First, consider your own cycling ability. Are you a competent rider comfortable to ride with additional weight or balance considerations? Will you be able to balance a new high-centred weight? Can you tow a heavy trailer? Are you an expert at navigating in traffic? Don’t head out into traffic for the first time with your one-year-old in tow. Take a test ride so you know you can do it and your child is feeling comfortable before the first real trip.

Standard rules of safety always apply – allow for lots of space, be seen, and be clear about your intended moves. Maintain your vehicle! Make sure your bike is in good working order with brakes, tires and gears functioning well.

The Dutch Experience

People often point to family cycling culture in The Netherlands as they argue for the safety of biking with their young child in North America. Unfortunately, we can’t compare. Cycling with kids has been part of Dutch culture for decades, and their use is seen as a natural way to transport children. This tradition has been passed down through generations, and children are taught how to ride safely from a young age. In the Netherlands, they receive cycling education in schools, which includes learning about traffic rules and safety. Among adults, there is a strong focus on cycling safety, which includes safety regulations and awareness campaigns. This contributes to the perception of cycling as a safe mode of transport for children.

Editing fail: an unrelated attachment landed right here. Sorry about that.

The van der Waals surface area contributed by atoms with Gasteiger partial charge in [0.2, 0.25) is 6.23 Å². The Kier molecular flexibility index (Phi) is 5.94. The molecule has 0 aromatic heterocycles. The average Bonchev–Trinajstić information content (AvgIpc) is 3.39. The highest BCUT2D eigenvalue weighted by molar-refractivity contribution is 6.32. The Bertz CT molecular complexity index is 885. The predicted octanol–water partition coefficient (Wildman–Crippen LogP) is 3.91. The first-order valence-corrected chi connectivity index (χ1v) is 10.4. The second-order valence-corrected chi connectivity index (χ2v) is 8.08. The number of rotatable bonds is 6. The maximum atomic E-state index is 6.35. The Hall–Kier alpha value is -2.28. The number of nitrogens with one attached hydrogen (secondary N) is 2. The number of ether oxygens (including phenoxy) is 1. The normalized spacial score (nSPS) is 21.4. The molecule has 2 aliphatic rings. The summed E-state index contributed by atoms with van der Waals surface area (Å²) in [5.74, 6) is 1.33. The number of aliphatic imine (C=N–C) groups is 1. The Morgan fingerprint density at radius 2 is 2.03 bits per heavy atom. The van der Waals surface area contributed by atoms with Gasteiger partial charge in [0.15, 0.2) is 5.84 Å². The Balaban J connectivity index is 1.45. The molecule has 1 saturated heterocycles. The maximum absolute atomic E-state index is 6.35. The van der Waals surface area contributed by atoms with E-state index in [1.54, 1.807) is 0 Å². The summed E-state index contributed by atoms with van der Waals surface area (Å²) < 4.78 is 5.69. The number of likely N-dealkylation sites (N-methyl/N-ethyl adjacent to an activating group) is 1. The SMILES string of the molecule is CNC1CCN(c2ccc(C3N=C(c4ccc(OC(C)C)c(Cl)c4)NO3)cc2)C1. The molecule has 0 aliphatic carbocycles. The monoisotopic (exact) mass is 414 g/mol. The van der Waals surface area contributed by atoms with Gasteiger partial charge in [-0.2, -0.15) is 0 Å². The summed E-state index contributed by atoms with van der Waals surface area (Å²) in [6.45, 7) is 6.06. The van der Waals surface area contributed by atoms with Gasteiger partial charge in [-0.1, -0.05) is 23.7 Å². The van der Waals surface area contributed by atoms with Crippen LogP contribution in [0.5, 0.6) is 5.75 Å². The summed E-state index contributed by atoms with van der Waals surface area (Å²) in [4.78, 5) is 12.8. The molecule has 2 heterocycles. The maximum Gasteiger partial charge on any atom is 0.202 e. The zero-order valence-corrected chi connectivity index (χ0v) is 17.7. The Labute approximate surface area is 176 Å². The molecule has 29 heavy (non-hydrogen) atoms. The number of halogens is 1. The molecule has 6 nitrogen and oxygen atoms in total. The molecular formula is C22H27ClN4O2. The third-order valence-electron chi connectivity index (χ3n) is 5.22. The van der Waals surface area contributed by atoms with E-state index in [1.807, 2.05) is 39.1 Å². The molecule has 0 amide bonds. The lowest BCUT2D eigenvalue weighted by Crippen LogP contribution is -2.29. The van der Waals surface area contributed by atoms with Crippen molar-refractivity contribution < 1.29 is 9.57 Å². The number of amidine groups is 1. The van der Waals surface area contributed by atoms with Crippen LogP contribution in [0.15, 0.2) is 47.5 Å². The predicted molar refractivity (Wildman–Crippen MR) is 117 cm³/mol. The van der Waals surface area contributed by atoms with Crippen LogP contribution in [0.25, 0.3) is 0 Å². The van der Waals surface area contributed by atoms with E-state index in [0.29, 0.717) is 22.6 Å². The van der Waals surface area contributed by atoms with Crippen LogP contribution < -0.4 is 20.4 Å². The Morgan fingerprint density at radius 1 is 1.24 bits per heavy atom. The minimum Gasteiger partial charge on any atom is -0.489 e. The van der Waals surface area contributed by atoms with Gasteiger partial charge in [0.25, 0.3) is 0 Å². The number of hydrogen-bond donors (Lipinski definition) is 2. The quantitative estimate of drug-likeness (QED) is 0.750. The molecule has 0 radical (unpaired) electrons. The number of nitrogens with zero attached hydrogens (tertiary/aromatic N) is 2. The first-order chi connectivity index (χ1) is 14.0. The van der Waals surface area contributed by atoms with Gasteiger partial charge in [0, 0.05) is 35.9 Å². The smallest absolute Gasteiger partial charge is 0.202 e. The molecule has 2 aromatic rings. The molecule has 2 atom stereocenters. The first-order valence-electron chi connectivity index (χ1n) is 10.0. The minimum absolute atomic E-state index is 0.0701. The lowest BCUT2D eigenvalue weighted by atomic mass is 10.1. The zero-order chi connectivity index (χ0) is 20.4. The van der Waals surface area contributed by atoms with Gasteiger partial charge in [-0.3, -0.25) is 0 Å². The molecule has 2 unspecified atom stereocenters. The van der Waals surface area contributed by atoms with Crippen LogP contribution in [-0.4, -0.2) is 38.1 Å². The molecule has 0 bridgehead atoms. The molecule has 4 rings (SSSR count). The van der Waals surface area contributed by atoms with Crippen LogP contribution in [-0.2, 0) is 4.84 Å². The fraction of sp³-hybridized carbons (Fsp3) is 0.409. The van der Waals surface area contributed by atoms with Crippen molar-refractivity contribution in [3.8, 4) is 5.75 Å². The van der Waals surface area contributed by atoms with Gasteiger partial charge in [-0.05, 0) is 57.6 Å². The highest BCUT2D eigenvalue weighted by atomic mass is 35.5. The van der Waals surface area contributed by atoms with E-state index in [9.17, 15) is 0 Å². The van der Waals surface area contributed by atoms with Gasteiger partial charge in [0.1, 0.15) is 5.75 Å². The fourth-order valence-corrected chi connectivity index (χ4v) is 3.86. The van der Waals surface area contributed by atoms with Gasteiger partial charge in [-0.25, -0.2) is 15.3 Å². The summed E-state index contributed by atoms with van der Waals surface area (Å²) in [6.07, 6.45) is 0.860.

Dutch traffic laws and rules also prioritize the safety of cyclists and pedestrians. Motorists are generally well-informed about these rules and are accustomed to sharing the road with cyclists from those childhood lessons. Dutch urban planning often considers the needs of families. They have developed infrastructure that accommodates even big cargo bikes. This makes it practical for parents to use bikes to transport their children.

The use of bicycle helmets is even less common in the Netherlands compared to some other countries. Dutch experts argue that the country’s extensive cycling infrastructure and safety measures make helmets less necessary, especially for children.

Sounds ideal, doesn’t it! For now, let’s play in the sandbox we were given. Make sure that both you and your child are well-prepared, understand the rules, and have the necessary safety equipment.

Remember that safety is paramount when cycling with children. Read more safety tips from Pedego Canada…